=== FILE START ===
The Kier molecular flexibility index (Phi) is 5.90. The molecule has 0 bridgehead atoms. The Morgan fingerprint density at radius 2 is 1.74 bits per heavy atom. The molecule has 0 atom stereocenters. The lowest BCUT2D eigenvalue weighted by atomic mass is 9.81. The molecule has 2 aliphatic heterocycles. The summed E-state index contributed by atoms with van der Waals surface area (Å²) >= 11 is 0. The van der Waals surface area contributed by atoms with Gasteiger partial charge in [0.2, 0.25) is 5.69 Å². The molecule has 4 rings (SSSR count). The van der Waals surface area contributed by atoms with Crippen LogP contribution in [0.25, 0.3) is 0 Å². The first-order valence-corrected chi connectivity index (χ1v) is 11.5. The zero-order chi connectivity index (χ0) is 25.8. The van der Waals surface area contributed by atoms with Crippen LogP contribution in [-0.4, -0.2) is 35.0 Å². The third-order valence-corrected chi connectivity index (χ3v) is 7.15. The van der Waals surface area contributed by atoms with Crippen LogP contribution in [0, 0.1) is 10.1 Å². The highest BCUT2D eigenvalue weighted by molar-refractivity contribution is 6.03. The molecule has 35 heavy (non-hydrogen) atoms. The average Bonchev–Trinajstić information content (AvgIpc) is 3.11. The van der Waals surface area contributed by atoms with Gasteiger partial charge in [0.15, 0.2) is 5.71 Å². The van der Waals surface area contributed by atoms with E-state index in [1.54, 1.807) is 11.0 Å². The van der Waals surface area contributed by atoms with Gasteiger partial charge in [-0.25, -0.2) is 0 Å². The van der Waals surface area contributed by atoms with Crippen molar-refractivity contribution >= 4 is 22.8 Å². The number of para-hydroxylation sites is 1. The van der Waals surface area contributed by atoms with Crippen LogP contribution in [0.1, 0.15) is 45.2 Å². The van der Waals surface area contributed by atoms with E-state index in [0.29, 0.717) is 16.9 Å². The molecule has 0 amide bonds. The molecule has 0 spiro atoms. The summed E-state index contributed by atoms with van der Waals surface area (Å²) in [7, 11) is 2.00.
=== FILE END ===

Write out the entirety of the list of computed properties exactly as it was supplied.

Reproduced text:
The Kier molecular flexibility index (Phi) is 5.90. The molecule has 0 bridgehead atoms. The Morgan fingerprint density at radius 2 is 1.74 bits per heavy atom. The molecule has 0 atom stereocenters. The lowest BCUT2D eigenvalue weighted by atomic mass is 9.81. The molecule has 2 aliphatic heterocycles. The summed E-state index contributed by atoms with van der Waals surface area (Å²) >= 11 is 0. The van der Waals surface area contributed by atoms with Gasteiger partial charge in [0.2, 0.25) is 5.69 Å². The molecule has 4 rings (SSSR count). The van der Waals surface area contributed by atoms with Crippen LogP contribution in [0.25, 0.3) is 0 Å². The first-order valence-corrected chi connectivity index (χ1v) is 11.5. The zero-order chi connectivity index (χ0) is 25.8. The van der Waals surface area contributed by atoms with Crippen LogP contribution in [-0.4, -0.2) is 35.0 Å². The third-order valence-corrected chi connectivity index (χ3v) is 7.15. The van der Waals surface area contributed by atoms with Crippen LogP contribution in [0, 0.1) is 10.1 Å². The highest BCUT2D eigenvalue weighted by molar-refractivity contribution is 6.03. The molecule has 35 heavy (non-hydrogen) atoms. The average Bonchev–Trinajstić information content (AvgIpc) is 3.11. The van der Waals surface area contributed by atoms with Gasteiger partial charge in [0.15, 0.2) is 5.71 Å². The van der Waals surface area contributed by atoms with E-state index in [1.54, 1.807) is 11.0 Å². The van der Waals surface area contributed by atoms with Gasteiger partial charge in [-0.25, -0.2) is 0 Å². The van der Waals surface area contributed by atoms with Crippen molar-refractivity contribution >= 4 is 22.8 Å². The number of para-hydroxylation sites is 1. The van der Waals surface area contributed by atoms with Crippen LogP contribution in [0.1, 0.15) is 45.2 Å². The van der Waals surface area contributed by atoms with E-state index in [0.29, 0.717) is 16.9 Å². The molecule has 0 amide bonds. The molecule has 0 spiro atoms. The summed E-state index contributed by atoms with van der Waals surface area (Å²) in [7, 11) is 2.00.